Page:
03 January 2012 - 20H41
Restoration threatens Georgian medieval masterpiece
AFP - Bagrati cathedral, a world-renowned but crumbling masterpiece of
mediaeval Georgian architecture, is suffering not only from wear and
tear but also from the impact of human meddling.
Keen to please the influential Orthodox Church, the government in the
deeply religious former Soviet republic has defied world heritage body
UNESCO by starting to rebuild the 11th century monument.
The cathedral was badly damaged in the 17th century during an Ottoman
invasion, and as its elegant facades slowly crumble and a hole gapes
where there was once a majestic cupola, experts fear it could be reduced
"The monument is collapsing and will fall apart without urgent
intervention," said Georgian art historian Dimitri Tumanishvili.
But instead of conservation, the government started reconstruction work
that risked distorting the monument's original look, prompting outcry
from the United Nations culture agency UNESCO as well as experts at home.
"Bagrati's reconstruction will lead to the loss of its authenticity,"
said David Khoshtaria, an architecture conservationist.
"It is more about constructing a new building, rather than
reconstructing a historical monument," he added.
In Kutaisi, Georgia's second-largest city where Bagrati's imposing
silhouette dominates the urban landscape, locals appear to be happy with
"Bagrati is a holy place and Kutaisi's main landmark. It must be
restored and again be a functioning church," said local resident Naili
Built in the early 11th century by Bagrat III, the first king of unified
Georgia, the ancient cathedral is seen as a symbol of the unity of the
Georgian state -- an idea that still resonates strongly because the
country has lost two provinces to separatist rebels in recent years.
President Mikheil Saakashvili's administration, which has pledged to
restore control over the Moscow-backed breakaway regions of Abkhazia and
South Ossetia, is keen to restore Bagrati too.
"We will invite the best specialists from abroad in order to do
everything well," Saakashvili promised in 2009 as he launched an
ambitious project to renovate Kutaisi, where he is also relocating
parliament to an ultra-modern steel-and-glass building.
But the Bagrati reconstruction project infuriated UNESCO's World
Heritage Committee which monitors the conservation of buildings on the
World Heritage List.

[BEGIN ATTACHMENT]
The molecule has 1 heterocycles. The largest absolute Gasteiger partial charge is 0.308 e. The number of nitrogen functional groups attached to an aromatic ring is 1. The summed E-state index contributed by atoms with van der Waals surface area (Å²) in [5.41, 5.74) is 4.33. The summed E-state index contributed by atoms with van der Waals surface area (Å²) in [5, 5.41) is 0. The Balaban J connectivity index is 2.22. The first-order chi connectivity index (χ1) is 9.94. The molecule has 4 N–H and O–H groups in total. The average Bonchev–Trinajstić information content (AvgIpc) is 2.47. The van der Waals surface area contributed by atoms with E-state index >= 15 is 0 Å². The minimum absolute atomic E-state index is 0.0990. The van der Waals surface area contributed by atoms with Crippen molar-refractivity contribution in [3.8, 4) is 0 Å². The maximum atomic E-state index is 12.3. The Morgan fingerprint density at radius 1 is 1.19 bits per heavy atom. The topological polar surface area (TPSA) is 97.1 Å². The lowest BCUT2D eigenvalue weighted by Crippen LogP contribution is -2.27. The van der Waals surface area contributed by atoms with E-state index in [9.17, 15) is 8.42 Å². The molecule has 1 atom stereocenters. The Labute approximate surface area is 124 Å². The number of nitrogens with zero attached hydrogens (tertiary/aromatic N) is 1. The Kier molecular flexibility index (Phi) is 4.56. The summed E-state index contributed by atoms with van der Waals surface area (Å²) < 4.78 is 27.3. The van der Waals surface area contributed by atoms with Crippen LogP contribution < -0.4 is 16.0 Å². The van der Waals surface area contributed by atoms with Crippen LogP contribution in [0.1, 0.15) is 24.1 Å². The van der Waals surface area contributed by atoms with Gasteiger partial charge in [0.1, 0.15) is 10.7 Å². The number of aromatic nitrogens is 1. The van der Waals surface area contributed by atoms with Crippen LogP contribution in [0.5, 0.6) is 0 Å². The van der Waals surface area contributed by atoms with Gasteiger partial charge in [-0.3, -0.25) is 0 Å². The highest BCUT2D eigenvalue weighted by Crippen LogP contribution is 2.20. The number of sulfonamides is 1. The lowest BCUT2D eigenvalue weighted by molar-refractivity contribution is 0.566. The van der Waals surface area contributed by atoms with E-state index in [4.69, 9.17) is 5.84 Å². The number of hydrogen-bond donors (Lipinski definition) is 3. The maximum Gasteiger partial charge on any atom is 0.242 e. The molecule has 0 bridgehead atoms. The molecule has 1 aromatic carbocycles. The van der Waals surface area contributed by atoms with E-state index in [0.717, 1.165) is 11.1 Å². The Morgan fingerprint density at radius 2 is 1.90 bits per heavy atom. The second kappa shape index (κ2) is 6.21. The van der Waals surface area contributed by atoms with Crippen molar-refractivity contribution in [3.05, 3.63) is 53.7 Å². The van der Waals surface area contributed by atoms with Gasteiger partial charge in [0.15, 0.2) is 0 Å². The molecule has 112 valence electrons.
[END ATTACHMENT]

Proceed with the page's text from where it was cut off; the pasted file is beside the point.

In 2010, the Committee publicly censured Georgia by putting Bagrati on
its 'world heritage in danger' list.
It said the cathedral was under threat from "irreversible"
reconstruction works which could have an impact on its "Outstanding
Universal Value, integrity and authenticity".
Works carried out in Bagrati -- the construction of new pillars and
arches in the interior -- "have not been based on secure documentary
evidence", said Jukka Jokilehto, an expert at the International Centre
for the Study of the Preservation and Restoration of Cultural Property.
"The situation is really serious," added Jokilehto, who is now helping
the Georgian government to create a more appropriate rehabilitation plan
for the cathedral.
UNESCO pressure forced the government to halt reconstruction until
experts find the right way to deal with Bagrati's problems.
"Whatever will be done to Bagrati, the Georgian authorities guarantee
that the cathedral's authenticity will be preserved," said a culture
ministry official in charge of world heritage-listed monuments, Ruska
Jokilehto also said the Georgian authorities "have taken the situation
very seriously" and expressed optimism that "acceptable solutions" would
But despite the assurances, some Georgian conservationists still fear
that the authorities' desire to win public approval by appeasing the
powerful Orthodox Church could be stronger than their wish to conserve
the country's heritage in the way UNESCO wants.
"Unfortunately, politicians often tend to ignore experts' opinion,"
architect Khoshtaria said.
If UNESCO accepts the new Georgian strategy, it could take Bagrati off
its danger list, but with scaffolding still obscuring some of its grand
contours and ornate facades, the future of the ancient cathedral remains